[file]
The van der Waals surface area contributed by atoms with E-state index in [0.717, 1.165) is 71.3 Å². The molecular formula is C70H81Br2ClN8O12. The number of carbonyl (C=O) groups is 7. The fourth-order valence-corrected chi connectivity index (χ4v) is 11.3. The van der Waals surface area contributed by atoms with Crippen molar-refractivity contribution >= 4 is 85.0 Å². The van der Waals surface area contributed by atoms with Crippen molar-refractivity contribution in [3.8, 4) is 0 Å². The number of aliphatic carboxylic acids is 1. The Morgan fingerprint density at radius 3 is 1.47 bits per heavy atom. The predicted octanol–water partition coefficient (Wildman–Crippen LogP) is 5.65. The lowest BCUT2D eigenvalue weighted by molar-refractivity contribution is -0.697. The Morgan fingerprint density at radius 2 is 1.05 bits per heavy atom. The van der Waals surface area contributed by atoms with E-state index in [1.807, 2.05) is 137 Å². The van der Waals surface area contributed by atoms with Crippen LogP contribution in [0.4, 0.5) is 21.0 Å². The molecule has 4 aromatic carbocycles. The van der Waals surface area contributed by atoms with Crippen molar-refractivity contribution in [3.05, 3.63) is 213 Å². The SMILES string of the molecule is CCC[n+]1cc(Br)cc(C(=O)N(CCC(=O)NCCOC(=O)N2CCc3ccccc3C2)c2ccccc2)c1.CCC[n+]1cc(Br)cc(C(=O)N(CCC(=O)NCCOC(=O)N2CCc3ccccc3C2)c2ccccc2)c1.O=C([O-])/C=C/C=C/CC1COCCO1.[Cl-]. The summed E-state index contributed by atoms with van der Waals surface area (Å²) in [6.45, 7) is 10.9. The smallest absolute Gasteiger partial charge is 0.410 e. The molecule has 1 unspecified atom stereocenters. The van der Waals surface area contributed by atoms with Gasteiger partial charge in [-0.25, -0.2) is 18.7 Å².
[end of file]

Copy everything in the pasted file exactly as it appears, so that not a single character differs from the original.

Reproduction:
The van der Waals surface area contributed by atoms with E-state index in [0.717, 1.165) is 71.3 Å². The molecular formula is C70H81Br2ClN8O12. The number of carbonyl (C=O) groups is 7. The fourth-order valence-corrected chi connectivity index (χ4v) is 11.3. The van der Waals surface area contributed by atoms with Crippen molar-refractivity contribution >= 4 is 85.0 Å². The van der Waals surface area contributed by atoms with Crippen molar-refractivity contribution in [3.8, 4) is 0 Å². The number of aliphatic carboxylic acids is 1. The Morgan fingerprint density at radius 3 is 1.47 bits per heavy atom. The predicted octanol–water partition coefficient (Wildman–Crippen LogP) is 5.65. The lowest BCUT2D eigenvalue weighted by molar-refractivity contribution is -0.697. The Morgan fingerprint density at radius 2 is 1.05 bits per heavy atom. The van der Waals surface area contributed by atoms with E-state index in [1.807, 2.05) is 137 Å². The van der Waals surface area contributed by atoms with Crippen LogP contribution in [0.4, 0.5) is 21.0 Å². The molecule has 4 aromatic carbocycles. The van der Waals surface area contributed by atoms with Crippen molar-refractivity contribution in [3.05, 3.63) is 213 Å². The SMILES string of the molecule is CCC[n+]1cc(Br)cc(C(=O)N(CCC(=O)NCCOC(=O)N2CCc3ccccc3C2)c2ccccc2)c1.CCC[n+]1cc(Br)cc(C(=O)N(CCC(=O)NCCOC(=O)N2CCc3ccccc3C2)c2ccccc2)c1.O=C([O-])/C=C/C=C/CC1COCCO1.[Cl-]. The summed E-state index contributed by atoms with van der Waals surface area (Å²) in [6.45, 7) is 10.9. The smallest absolute Gasteiger partial charge is 0.410 e. The molecule has 1 unspecified atom stereocenters. The van der Waals surface area contributed by atoms with Gasteiger partial charge in [-0.25, -0.2) is 18.7 Å².